Till death us do part? Can a divorce settlement extend beyond one party’s death?
Setting aside a divorce settlement, sharing assets and prenuptial agreements
The Court has recently been concerned in deciphering a cocktail of arguments around setting aside a consent order, sharing of matrimonial and non-matrimonial assets and prenuptial agreements against a backdrop of several tragic events in the matter of WA v Executors of the Estate of HA & Ors  EWHC (Fam).
The facts of WA v Executors of the Estate of HA & Ors  EWHC
Parties were married in 1997 and had three children. WA was an heiress and a pre-nuptial agreement was entered into shortly before the marriage took place. It essentially sought to protect the wife’s inherited wealth, which provided for the large majority of assets during the marriage.
The parties separated in 2014. HA initially did not cope well and sought medical assistance with his mental health. Neither party cited the pre-nuptial agreement in financial remedy negotiations and WA agreed to pay to the husband a lump sum of £17.34 million in two tranches.
Sadly, 22 days after the order was made, HA committed suicide, leaving his entire estate to his three brothers alongside a handwritten letter which requested that they did not give any money back to WA.
WA relied upon the case of Barder in arguing that the fundamental basis of the lump sum order had been invalidated by his death just 22 days later and should therefore be set aside. The respondent’s position was that his death was not unforeseeable and in any event the lump sum was ordered on the principle of sharing and should not therefore be subject to Barder.
For the first time, WA relied upon the pre-nuptial agreement in arguing that ‘sharing’ had formed no part in negotiation or computation of the lump sum.
The Court’s approach
The Court considered the authorities submitted in three groups:
- The Barder group relating to set aside and in particular Richardson v Richardson  EWCA Civ 79 which held that where an award is based on the concept of sharing, it should not be invalidated by the death of the recipient.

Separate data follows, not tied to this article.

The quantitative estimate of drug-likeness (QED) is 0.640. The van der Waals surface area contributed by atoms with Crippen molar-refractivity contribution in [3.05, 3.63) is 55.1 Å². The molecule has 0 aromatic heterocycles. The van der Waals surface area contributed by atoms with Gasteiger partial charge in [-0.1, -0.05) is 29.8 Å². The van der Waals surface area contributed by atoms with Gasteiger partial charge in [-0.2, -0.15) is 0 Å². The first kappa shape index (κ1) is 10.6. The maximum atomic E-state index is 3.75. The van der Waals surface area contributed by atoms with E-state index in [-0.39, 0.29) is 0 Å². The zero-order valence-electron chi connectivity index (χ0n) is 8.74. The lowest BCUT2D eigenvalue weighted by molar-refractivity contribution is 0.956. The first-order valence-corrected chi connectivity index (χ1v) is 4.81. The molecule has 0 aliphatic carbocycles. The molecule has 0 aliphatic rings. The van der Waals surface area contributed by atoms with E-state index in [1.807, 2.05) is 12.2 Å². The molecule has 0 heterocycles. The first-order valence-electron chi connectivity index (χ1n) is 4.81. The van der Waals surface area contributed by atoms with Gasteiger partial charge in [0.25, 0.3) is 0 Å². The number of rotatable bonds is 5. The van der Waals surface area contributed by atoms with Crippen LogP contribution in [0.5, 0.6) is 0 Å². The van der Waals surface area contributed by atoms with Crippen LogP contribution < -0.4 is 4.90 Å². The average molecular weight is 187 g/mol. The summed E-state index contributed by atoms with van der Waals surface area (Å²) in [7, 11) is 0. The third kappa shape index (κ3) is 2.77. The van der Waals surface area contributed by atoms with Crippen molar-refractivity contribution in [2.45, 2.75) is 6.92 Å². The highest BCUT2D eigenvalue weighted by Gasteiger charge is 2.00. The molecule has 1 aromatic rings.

- The Miller/Macfarlane group in considering sharing versus needs and notably K v L  EWCA Civ 550 which held that where the entirety of the parties assets stem from one parties’ inheritance, the correct approach would be to apply the needs principle.
- Radmacher as to the correct way to deal with pre-nuptial agreements.
The Court’s decision
The Court allowed the appeal having found that HA’s death was unforeseen and unforeseeable, that the lump sum had been entirely based upon the husband’s need and it therefore followed that the fundamental assumption of the award had been entirely invalidated by his death.
In considering the correct order that should be made, Mr Justice Moor held that a lump sum of £5million would be appropriate given the length of the marriage and noting HA’s contributions. He specifically considered HA’s intended bequests and the needs of his mother, who had previously been housed by HA and WA. The pre-nuptial agreement was dismissed on the basis that it had not been relied upon by either party in negotiation and, whilst agreed prior to Radmacher, did not survive the guidance set out in Lord Phillip’s judgment.
It remains clear that parties cannot pick and choose when they wish to be held to a pre-nuptial agreement and in applying Barder it is perhaps unsurprising that the Court upheld the wife’s application to set aside. It is however interesting to note that ‘needs’ can be extended beyond the recipient’s actual needs to encompass bequests made upon the death of recipient and the needs of extended family; it shall remain to be seen whether such an extension will be reserved for a limited number of fact specific matters, or whether the concept of needs has just been nudged open a little further.